Personal Finance

Bill Aims to Make Social Security Benefits Tax-Free

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U.S. Representative Angie Craig
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For many retirees, Uncle Sam gives with one hand and takes away with the other. But that could soon change.

A bill introduced in the U.S. House of Representatives would exclude Social Security benefits from being classified as federally taxable income starting in 2023. Currently, about half of people receiving Social Security pay taxes on their benefits — if this passes, they would no longer do so.

The bill — called the “You Earned It, You Keep It Act” — was introduced by Rep. Angie Craig (D-Minn.). Here’s what you need to know about how Social Security works now, what the bill would do and where the bill stands.

How Social Security benefits are taxed now

Seniors working on taxes
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Social Security benefits may be considered taxable income, despite the fact Social Security represents income you were already taxed on during your working years. Half of your Social Security benefit is included in what the government calls your “combined income,” and that income is used to determine how much of your benefit is subject to federal tax.

If you file federal taxes as an individual and earn a combined income of:

  • between $25,000 and $34,000, you may have to pay income tax on up to 50% of your benefits.
  • more than $34,000, up to 85% of your benefits may be taxable.

If you file federal taxes jointly and earn a combined income of:

  • between $32,000 and $44,000, you may have to pay income tax on up to 50% of your benefits.
  • more than $44,000, up to 85% of your benefits may be taxable.

Generally, income tax brackets are adjusted for inflation each year. However, Social Security hasn’t received the same courtesy for as long as it has been considered taxable income — nearly 40 years. The thresholds above have been changed since they were enacted in 1983.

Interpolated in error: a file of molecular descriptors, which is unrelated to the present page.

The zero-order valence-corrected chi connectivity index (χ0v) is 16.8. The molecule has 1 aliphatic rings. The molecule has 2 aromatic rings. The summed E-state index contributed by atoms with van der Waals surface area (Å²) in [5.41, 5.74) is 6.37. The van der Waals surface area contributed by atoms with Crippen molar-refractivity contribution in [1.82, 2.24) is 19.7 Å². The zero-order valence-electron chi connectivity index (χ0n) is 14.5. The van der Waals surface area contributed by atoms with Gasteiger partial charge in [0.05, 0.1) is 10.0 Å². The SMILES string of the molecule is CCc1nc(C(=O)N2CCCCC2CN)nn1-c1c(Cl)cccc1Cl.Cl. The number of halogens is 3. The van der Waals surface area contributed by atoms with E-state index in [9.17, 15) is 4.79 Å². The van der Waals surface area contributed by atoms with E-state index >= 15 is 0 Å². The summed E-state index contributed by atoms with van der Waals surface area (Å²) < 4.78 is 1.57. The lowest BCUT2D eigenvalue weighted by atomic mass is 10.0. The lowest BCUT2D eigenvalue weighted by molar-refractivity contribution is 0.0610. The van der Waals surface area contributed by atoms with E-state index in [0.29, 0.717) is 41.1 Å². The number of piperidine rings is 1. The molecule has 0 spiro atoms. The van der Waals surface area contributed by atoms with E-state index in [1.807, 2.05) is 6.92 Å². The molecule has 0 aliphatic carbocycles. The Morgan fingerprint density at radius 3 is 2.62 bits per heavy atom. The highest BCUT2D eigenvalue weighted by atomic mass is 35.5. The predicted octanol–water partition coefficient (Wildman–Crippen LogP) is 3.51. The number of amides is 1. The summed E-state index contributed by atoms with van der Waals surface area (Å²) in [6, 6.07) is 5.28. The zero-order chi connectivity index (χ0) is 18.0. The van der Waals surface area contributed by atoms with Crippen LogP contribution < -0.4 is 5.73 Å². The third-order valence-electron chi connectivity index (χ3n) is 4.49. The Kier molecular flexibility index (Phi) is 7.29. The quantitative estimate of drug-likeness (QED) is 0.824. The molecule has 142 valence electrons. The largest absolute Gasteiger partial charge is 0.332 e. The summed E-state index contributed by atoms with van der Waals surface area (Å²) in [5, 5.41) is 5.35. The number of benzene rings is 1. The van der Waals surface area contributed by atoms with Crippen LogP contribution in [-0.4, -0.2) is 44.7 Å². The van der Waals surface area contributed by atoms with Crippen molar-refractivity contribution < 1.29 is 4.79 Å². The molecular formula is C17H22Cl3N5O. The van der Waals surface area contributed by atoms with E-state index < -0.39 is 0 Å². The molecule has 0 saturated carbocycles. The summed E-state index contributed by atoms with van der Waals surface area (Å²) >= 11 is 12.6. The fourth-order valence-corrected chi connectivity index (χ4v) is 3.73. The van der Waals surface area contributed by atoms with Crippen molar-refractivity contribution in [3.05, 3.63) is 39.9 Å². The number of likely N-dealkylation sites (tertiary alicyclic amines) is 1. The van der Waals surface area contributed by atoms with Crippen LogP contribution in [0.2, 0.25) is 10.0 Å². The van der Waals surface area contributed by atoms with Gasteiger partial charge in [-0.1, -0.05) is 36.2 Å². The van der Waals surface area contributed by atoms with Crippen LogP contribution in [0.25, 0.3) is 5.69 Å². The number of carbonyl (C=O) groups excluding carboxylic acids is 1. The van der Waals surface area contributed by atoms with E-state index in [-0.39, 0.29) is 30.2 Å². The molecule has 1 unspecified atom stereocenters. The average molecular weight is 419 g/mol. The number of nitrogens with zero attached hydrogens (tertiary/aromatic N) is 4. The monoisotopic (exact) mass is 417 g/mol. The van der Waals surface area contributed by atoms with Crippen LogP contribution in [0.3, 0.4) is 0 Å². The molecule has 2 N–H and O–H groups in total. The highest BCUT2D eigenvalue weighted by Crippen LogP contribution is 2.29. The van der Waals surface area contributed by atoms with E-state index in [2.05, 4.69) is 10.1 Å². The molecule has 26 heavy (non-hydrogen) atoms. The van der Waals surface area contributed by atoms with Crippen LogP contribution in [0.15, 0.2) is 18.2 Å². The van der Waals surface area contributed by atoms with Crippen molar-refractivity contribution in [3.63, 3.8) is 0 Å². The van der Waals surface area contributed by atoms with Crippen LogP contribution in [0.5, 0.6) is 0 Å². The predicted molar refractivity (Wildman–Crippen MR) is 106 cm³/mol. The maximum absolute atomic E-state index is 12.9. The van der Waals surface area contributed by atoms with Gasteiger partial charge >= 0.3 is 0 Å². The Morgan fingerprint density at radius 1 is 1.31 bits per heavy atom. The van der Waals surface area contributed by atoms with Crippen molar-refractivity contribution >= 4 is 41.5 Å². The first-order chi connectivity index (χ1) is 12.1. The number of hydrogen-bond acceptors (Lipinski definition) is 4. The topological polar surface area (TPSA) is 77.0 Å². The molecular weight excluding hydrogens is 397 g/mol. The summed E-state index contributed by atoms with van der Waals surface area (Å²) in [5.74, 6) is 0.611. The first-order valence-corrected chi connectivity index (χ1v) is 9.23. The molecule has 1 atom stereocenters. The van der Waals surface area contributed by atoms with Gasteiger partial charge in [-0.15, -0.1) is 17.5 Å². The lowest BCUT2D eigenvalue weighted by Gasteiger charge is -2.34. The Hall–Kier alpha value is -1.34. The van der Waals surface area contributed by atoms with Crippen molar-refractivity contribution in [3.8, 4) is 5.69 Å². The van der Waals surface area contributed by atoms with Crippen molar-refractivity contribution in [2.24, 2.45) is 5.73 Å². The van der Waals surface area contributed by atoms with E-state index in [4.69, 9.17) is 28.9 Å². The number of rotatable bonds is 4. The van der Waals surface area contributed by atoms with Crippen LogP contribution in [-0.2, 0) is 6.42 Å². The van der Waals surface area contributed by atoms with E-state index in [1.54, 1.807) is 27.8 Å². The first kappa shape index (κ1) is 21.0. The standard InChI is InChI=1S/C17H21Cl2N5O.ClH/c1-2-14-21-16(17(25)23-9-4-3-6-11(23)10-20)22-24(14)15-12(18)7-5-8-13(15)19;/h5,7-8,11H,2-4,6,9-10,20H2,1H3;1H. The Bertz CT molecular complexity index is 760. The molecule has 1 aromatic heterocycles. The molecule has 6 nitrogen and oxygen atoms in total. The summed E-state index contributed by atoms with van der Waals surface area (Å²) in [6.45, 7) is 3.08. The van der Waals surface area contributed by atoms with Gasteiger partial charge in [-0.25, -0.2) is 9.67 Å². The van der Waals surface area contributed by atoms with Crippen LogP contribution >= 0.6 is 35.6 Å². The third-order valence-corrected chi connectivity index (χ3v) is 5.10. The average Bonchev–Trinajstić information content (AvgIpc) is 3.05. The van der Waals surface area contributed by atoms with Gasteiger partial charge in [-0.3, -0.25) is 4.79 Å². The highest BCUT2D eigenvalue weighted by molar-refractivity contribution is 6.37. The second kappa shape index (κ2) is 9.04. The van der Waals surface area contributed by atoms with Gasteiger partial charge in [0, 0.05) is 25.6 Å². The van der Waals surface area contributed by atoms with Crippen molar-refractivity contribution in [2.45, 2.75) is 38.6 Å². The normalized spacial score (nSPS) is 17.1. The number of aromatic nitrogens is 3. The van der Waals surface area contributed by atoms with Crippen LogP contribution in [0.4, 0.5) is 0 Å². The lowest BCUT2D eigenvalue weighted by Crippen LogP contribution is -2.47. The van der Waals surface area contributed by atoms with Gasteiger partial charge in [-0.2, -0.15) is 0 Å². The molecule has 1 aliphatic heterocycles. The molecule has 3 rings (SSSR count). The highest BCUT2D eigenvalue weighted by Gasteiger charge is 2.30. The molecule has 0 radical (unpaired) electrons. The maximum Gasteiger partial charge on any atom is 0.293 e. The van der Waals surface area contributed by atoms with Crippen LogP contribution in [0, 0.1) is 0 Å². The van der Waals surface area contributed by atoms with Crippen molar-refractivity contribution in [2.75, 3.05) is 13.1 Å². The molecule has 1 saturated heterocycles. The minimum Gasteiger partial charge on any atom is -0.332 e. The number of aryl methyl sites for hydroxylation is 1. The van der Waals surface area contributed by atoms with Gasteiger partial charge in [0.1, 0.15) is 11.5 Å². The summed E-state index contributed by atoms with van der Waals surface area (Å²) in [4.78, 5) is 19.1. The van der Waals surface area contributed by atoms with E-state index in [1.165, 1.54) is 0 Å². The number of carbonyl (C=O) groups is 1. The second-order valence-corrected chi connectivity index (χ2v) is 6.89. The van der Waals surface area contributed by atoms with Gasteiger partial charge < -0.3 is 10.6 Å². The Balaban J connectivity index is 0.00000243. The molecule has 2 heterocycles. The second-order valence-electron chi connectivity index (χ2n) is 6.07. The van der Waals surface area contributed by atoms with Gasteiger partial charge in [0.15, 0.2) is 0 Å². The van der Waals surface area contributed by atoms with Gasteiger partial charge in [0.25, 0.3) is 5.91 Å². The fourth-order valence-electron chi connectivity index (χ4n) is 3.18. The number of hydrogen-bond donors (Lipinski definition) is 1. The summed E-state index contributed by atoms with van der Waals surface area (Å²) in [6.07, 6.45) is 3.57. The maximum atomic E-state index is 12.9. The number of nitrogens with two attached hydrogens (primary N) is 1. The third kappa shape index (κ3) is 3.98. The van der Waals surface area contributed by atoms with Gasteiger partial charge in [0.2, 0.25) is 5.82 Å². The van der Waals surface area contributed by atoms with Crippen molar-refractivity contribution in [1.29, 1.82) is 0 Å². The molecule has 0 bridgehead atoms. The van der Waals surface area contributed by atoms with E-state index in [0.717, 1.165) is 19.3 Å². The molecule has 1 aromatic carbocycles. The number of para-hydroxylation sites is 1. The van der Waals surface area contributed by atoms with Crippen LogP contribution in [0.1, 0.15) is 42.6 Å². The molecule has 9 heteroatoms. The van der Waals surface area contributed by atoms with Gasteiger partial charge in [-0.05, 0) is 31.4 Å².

As a result, the number of retirees paying taxes on Social Security has ballooned over time. What affected less than 10% of recipients in 1984 now affects about half.

The Social Security Administration says benefit taxation “usually only happens if you have other substantial income in addition to your benefits” such as wages from work or investment income. But their definition of “substantial” might differ from yours — it often doesn’t take much income from any other source to trigger taxes.

States can also separately tax benefits, although many do not. Check out our story, “26 States That Don’t Tax Social Security Benefits.”

What the bill would change

Social Security and money
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If passed into law, the “You Earned It, You Keep It Act” (H.R. 8717) would eliminate federal taxes on Social Security benefits starting in 2023.

“Taxing the very benefits American workers have earned after decades on the job diminishes our promise and threatens to undermine the financial security of retirees already struggling with rising prices,” Craig said in a press release.

How the bill would pay for itself

American flag and tax money
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Eliminating a tax that’s been in place for nearly 40 years could cause some concern, especially given the ongoing issue of Social Security trust funds always seeming to be on the verge of insolvency.

Fortunately, the bill addresses the missing tax revenue. In fact, according to an assessment from the Social Security Administration itself, the bill would improve the solvency of Social Security and ensure the federal government is able “to pay scheduled benefits in full and on time for an additional 25 years” beyond current levels.

It would accomplish this by requiring people (starting in 2023) who earn more than $250,000 per year to pay Social Security taxes on amounts above that. Currently, only the first $147,000 in earnings per year is subject to the taxes that fund Social Security.

What happens next?

U.S. Capitol
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This proposal is by no means guaranteed to become law and is in its earliest stages of the process.

The bill was introduced on Aug. 16 and has been sent for consideration by two congressional committees. Many bills never move past this stage, but assuming it does, the House of Representatives could then vote on the bill. If it passes the House — and the Senate passes an identical version — the president could sign it into law.

To let your representative know how you feel about the legislation, contact them.

To learn more about the bill, check out the latest full text.

Disclosure: The information you read here is always objective. However, we sometimes receive compensation when you click links within our stories.

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